Unkempt Weeds Aren’t|Art, Seventh Circuit Says

     CHICAGO (CN) – After a lengthy discussion of weeds vis-à-vis native plants, U.S. Circuit Judge Richard Posner said a business’s untended weed lot does not qualify for First Amendment protection.
     Chicago’s weed ordinance provides that “any person who owns or controls property within the city must cut or otherwise control all weeds on such property so that the average height of such weeds does not exceed ten inches. Any person who violates this subsection shall be subject to a fine of not less than $600 nor more than $1,200.”
     The ordinance does not define “weed,” an omission Judge Posner found important, especially given the city’s dispute with gardeners over native plant gardens.
     Chicago also requires owners of any open lot in the city to surround it with a fence.
     Discount Inn, which has been fined more than 20 times for violating both ordinances, sought to invalidate the laws as a violation of the First Amendment.
     A federal judge dismissed the suit for failure to state a claim, and the Seventh Circuit affirmed Monday – but not without a lengthy discussion of weeds.
     “There is an ambiguity in the concept of a ‘weed,’ an ambiguity brought out by comparing ‘weed’ to ‘native plant,'” Posner said, writing for the three-judge panel. “A native plant, like a weed (or perhaps it could be thought of as an elite type of weed), is ‘born’ and matures normally without human intervention although it may also have been deliberately planted. It need not be destructive.”
     However, some weeds may be invasive species that crowd out desirable plants, or harbor animal pests. With regard to this type of plant, Chicago clearly has a valid ecological interest in weed control, the court found.
     “The concern is that native plants, while sharing with weeds the property of not having to be planted, are, unlike weeds, beautiful and nondestructive when properly managed,” Posner said.
     The court included several pictures of native plants in its opinion to demonstrate that many such plants, often considered weeds, can be quite beautiful.
     Rather than defining a weed as an unmanaged growth, “a better definition of ‘weed’ would be ‘a wild plant growing where it isn’t wanted,'” Posner said. “That would dispense with the irrelevant issue of origin. The dandelion is ‘native’ to the Midwest by any measure; so is crabgrass; but dandelions and crabgrass on a lawn are weeds.”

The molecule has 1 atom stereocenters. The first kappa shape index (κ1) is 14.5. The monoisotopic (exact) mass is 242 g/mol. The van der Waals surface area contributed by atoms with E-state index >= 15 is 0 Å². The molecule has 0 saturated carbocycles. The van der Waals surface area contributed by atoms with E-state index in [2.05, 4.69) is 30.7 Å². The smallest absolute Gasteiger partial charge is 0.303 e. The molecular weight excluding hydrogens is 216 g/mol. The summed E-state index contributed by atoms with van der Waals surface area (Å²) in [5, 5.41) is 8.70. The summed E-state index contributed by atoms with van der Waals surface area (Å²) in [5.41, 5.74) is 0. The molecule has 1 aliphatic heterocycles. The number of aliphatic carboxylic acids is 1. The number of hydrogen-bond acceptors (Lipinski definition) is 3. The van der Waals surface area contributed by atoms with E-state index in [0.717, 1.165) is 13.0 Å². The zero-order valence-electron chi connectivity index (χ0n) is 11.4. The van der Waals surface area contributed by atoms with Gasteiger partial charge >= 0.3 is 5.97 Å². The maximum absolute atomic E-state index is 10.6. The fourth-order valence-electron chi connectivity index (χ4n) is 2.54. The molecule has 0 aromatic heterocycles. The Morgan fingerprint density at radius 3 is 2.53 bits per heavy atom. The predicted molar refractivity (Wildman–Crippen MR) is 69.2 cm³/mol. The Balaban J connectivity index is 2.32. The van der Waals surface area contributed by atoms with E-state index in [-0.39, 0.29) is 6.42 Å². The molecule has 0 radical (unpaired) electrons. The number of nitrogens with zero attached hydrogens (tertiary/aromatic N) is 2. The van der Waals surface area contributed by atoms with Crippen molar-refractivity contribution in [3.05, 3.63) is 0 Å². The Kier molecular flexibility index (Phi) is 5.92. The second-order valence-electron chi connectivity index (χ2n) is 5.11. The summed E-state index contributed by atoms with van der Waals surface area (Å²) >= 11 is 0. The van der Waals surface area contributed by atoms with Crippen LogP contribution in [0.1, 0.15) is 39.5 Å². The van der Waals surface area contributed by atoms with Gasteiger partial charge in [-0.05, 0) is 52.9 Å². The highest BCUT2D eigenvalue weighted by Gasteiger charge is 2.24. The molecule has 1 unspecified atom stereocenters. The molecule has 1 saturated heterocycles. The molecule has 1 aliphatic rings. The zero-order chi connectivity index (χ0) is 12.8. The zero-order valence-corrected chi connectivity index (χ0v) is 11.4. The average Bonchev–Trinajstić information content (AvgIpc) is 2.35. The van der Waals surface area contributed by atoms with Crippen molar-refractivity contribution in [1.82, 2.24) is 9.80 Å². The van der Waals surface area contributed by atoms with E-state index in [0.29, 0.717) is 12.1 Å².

However, the opinion notes that Discount Inn does not argue that its properties contain native plants. Rather, it simply argues that the 10-inch limit on weeds violates the free-speech clause of the First Amendment.
     “Though plants do not speak,” a garden may be considered eligible for First Amendment protection if it can be considered a work of art.
     “The gardens of Sissinghurst Castle and of Giverny might well be recognized as works of art were they in the United States,” and many Chicago gardens may also qualify, the 16-page opinion states.
     “But the plaintiff’s claim that the free-speech clause insulates all weeds from public control is ridiculous,” Posner said. “It’s not as if the plaintiff invented, planted, nurtured, dyed, clipped, or has otherwise beautified its weeds, or that it exhibits or intends or aspires to exhibit them in museums or flower shows. Its weeds have no expressive dimension. The plaintiff just doesn’t want to be bothered with having to have them clipped.”
     Discount Inn has not added anything to the weeds growing on its property, not even a name, and has no basis to claim the weed gardens are a work of art, the panel ruled.
     “Taken to its logical extreme, the plaintiff’s defense of the weed would preclude any efforts by local governments to prevent unsightly or dangerous uses of private property. Homeowners would be free to strew garbage on their front lawn, graze sheep there, and broadcast Beethoven’s ‘Fifth Symphony’ 24 hours a day through outdoor loudspeakers – all in the name of the First Amendment,” Posner concluded.

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